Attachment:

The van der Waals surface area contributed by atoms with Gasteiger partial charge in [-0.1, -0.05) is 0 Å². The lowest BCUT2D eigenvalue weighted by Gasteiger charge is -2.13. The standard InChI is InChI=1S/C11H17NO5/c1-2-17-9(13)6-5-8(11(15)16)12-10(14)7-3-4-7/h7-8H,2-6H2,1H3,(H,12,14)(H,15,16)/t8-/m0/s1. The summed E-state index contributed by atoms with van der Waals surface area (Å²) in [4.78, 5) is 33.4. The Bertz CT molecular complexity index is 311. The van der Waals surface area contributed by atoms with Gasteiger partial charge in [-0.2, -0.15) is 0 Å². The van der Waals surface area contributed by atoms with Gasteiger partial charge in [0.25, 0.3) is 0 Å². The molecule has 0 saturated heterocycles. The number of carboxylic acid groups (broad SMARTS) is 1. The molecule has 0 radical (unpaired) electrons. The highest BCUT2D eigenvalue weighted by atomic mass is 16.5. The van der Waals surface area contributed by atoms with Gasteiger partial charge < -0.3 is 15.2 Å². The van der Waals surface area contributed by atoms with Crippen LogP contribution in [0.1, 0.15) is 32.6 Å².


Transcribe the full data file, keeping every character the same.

The van der Waals surface area contributed by atoms with Gasteiger partial charge in [-0.1, -0.05) is 0 Å². The lowest BCUT2D eigenvalue weighted by Gasteiger charge is -2.13. The standard InChI is InChI=1S/C11H17NO5/c1-2-17-9(13)6-5-8(11(15)16)12-10(14)7-3-4-7/h7-8H,2-6H2,1H3,(H,12,14)(H,15,16)/t8-/m0/s1. The summed E-state index contributed by atoms with van der Waals surface area (Å²) in [4.78, 5) is 33.4. The Bertz CT molecular complexity index is 311. The van der Waals surface area contributed by atoms with Gasteiger partial charge in [-0.2, -0.15) is 0 Å². The van der Waals surface area contributed by atoms with Gasteiger partial charge in [0.25, 0.3) is 0 Å². The molecule has 0 saturated heterocycles. The number of carboxylic acid groups (broad SMARTS) is 1. The molecule has 0 radical (unpaired) electrons. The highest BCUT2D eigenvalue weighted by atomic mass is 16.5. The van der Waals surface area contributed by atoms with Gasteiger partial charge < -0.3 is 15.2 Å². The van der Waals surface area contributed by atoms with Crippen LogP contribution in [0.1, 0.15) is 32.6 Å².